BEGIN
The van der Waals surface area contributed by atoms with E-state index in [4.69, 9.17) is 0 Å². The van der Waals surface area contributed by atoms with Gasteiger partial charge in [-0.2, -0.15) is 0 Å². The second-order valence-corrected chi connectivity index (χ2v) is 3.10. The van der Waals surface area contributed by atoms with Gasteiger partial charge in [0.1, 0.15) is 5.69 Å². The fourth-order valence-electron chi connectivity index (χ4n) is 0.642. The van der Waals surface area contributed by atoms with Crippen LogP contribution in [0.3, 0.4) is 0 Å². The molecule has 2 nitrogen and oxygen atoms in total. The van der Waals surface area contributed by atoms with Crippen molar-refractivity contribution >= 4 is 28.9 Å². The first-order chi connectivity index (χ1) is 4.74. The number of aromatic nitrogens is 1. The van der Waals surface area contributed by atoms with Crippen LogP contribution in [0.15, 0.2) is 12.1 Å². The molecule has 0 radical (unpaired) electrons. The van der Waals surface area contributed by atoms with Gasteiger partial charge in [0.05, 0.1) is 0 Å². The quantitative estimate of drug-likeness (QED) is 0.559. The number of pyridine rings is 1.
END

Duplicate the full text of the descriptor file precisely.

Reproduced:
The van der Waals surface area contributed by atoms with E-state index in [4.69, 9.17) is 0 Å². The van der Waals surface area contributed by atoms with Gasteiger partial charge in [-0.2, -0.15) is 0 Å². The second-order valence-corrected chi connectivity index (χ2v) is 3.10. The van der Waals surface area contributed by atoms with Gasteiger partial charge in [0.1, 0.15) is 5.69 Å². The fourth-order valence-electron chi connectivity index (χ4n) is 0.642. The van der Waals surface area contributed by atoms with Crippen LogP contribution in [0.3, 0.4) is 0 Å². The molecule has 2 nitrogen and oxygen atoms in total. The van der Waals surface area contributed by atoms with Crippen molar-refractivity contribution >= 4 is 28.9 Å². The first-order chi connectivity index (χ1) is 4.74. The number of aromatic nitrogens is 1. The van der Waals surface area contributed by atoms with Crippen LogP contribution in [0.15, 0.2) is 12.1 Å². The molecule has 0 radical (unpaired) electrons. The van der Waals surface area contributed by atoms with Gasteiger partial charge in [0.05, 0.1) is 0 Å². The quantitative estimate of drug-likeness (QED) is 0.559. The number of pyridine rings is 1.